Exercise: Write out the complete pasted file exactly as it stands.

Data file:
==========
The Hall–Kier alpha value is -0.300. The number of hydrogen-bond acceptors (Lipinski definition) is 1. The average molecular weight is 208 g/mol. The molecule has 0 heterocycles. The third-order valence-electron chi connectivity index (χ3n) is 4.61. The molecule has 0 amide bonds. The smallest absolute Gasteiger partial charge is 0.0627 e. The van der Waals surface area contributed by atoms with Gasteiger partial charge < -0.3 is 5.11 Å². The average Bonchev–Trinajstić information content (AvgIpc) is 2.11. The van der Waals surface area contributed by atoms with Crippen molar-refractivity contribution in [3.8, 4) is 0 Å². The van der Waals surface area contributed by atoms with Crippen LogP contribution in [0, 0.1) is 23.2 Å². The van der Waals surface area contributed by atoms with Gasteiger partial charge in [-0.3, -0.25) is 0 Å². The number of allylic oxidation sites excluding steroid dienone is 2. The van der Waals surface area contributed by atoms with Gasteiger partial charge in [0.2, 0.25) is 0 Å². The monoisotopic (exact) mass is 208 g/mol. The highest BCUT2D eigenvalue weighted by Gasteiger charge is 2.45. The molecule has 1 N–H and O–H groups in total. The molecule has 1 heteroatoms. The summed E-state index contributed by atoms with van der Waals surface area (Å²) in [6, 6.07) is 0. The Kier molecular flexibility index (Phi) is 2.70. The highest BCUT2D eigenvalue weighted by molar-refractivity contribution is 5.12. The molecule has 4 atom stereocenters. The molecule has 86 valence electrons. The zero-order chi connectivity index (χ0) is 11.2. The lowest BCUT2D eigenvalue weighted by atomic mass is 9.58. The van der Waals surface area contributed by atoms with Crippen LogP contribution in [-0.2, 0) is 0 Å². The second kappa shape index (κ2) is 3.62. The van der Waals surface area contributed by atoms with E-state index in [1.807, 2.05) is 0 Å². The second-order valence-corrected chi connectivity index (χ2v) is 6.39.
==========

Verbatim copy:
The Hall–Kier alpha value is -0.300. The number of hydrogen-bond acceptors (Lipinski definition) is 1. The average molecular weight is 208 g/mol. The molecule has 0 heterocycles. The third-order valence-electron chi connectivity index (χ3n) is 4.61. The molecule has 0 amide bonds. The smallest absolute Gasteiger partial charge is 0.0627 e. The van der Waals surface area contributed by atoms with Gasteiger partial charge < -0.3 is 5.11 Å². The average Bonchev–Trinajstić information content (AvgIpc) is 2.11. The van der Waals surface area contributed by atoms with Crippen molar-refractivity contribution in [3.8, 4) is 0 Å². The van der Waals surface area contributed by atoms with Crippen LogP contribution in [0, 0.1) is 23.2 Å². The van der Waals surface area contributed by atoms with Gasteiger partial charge in [-0.3, -0.25) is 0 Å². The number of allylic oxidation sites excluding steroid dienone is 2. The van der Waals surface area contributed by atoms with Gasteiger partial charge in [0.2, 0.25) is 0 Å². The monoisotopic (exact) mass is 208 g/mol. The highest BCUT2D eigenvalue weighted by Gasteiger charge is 2.45. The molecule has 1 N–H and O–H groups in total. The molecule has 1 heteroatoms. The summed E-state index contributed by atoms with van der Waals surface area (Å²) in [6, 6.07) is 0. The Kier molecular flexibility index (Phi) is 2.70. The highest BCUT2D eigenvalue weighted by molar-refractivity contribution is 5.12. The molecule has 4 atom stereocenters. The molecule has 86 valence electrons. The zero-order chi connectivity index (χ0) is 11.2. The lowest BCUT2D eigenvalue weighted by atomic mass is 9.58. The van der Waals surface area contributed by atoms with Crippen LogP contribution in [-0.2, 0) is 0 Å². The second kappa shape index (κ2) is 3.62. The van der Waals surface area contributed by atoms with E-state index in [1.807, 2.05) is 0 Å². The second-order valence-corrected chi connectivity index (χ2v) is 6.39.